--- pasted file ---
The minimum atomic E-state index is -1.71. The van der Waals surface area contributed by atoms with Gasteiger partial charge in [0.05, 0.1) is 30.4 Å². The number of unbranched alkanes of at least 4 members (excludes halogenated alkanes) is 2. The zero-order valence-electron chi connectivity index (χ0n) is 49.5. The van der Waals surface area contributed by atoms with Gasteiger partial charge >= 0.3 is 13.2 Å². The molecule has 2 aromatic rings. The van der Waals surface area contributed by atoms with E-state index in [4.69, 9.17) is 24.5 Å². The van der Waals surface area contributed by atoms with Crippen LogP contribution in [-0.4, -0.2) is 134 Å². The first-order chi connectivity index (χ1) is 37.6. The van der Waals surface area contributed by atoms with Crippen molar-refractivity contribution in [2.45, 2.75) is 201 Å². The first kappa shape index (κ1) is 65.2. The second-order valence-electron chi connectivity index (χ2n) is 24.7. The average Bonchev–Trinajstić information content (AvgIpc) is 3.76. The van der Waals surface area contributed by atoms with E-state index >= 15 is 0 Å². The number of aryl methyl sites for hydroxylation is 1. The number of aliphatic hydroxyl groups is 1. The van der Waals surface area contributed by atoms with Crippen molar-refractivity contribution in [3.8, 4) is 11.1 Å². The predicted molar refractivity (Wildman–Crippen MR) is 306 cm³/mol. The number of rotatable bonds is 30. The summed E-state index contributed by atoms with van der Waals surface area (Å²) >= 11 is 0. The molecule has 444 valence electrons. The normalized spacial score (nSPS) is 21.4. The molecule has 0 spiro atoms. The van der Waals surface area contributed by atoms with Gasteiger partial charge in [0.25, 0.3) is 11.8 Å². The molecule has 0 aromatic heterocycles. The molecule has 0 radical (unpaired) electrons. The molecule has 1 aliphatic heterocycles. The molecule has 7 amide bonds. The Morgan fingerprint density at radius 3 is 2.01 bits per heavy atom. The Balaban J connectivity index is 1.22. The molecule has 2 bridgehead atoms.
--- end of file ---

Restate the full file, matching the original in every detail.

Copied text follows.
The minimum atomic E-state index is -1.71. The van der Waals surface area contributed by atoms with Gasteiger partial charge in [0.05, 0.1) is 30.4 Å². The number of unbranched alkanes of at least 4 members (excludes halogenated alkanes) is 2. The zero-order valence-electron chi connectivity index (χ0n) is 49.5. The van der Waals surface area contributed by atoms with Gasteiger partial charge >= 0.3 is 13.2 Å². The molecule has 2 aromatic rings. The van der Waals surface area contributed by atoms with E-state index in [4.69, 9.17) is 24.5 Å². The van der Waals surface area contributed by atoms with Crippen LogP contribution in [-0.4, -0.2) is 134 Å². The first-order chi connectivity index (χ1) is 37.6. The van der Waals surface area contributed by atoms with Crippen molar-refractivity contribution in [2.45, 2.75) is 201 Å². The first kappa shape index (κ1) is 65.2. The second-order valence-electron chi connectivity index (χ2n) is 24.7. The average Bonchev–Trinajstić information content (AvgIpc) is 3.76. The van der Waals surface area contributed by atoms with E-state index >= 15 is 0 Å². The number of aryl methyl sites for hydroxylation is 1. The number of aliphatic hydroxyl groups is 1. The van der Waals surface area contributed by atoms with Crippen molar-refractivity contribution in [3.8, 4) is 11.1 Å². The predicted molar refractivity (Wildman–Crippen MR) is 306 cm³/mol. The number of rotatable bonds is 30. The summed E-state index contributed by atoms with van der Waals surface area (Å²) >= 11 is 0. The molecule has 444 valence electrons. The normalized spacial score (nSPS) is 21.4. The molecule has 0 spiro atoms. The van der Waals surface area contributed by atoms with Gasteiger partial charge in [0.25, 0.3) is 11.8 Å². The molecule has 0 aromatic heterocycles. The molecule has 0 radical (unpaired) electrons. The molecule has 1 aliphatic heterocycles. The molecule has 7 amide bonds. The Morgan fingerprint density at radius 3 is 2.01 bits per heavy atom. The Balaban J connectivity index is 1.22. The molecule has 2 bridgehead atoms.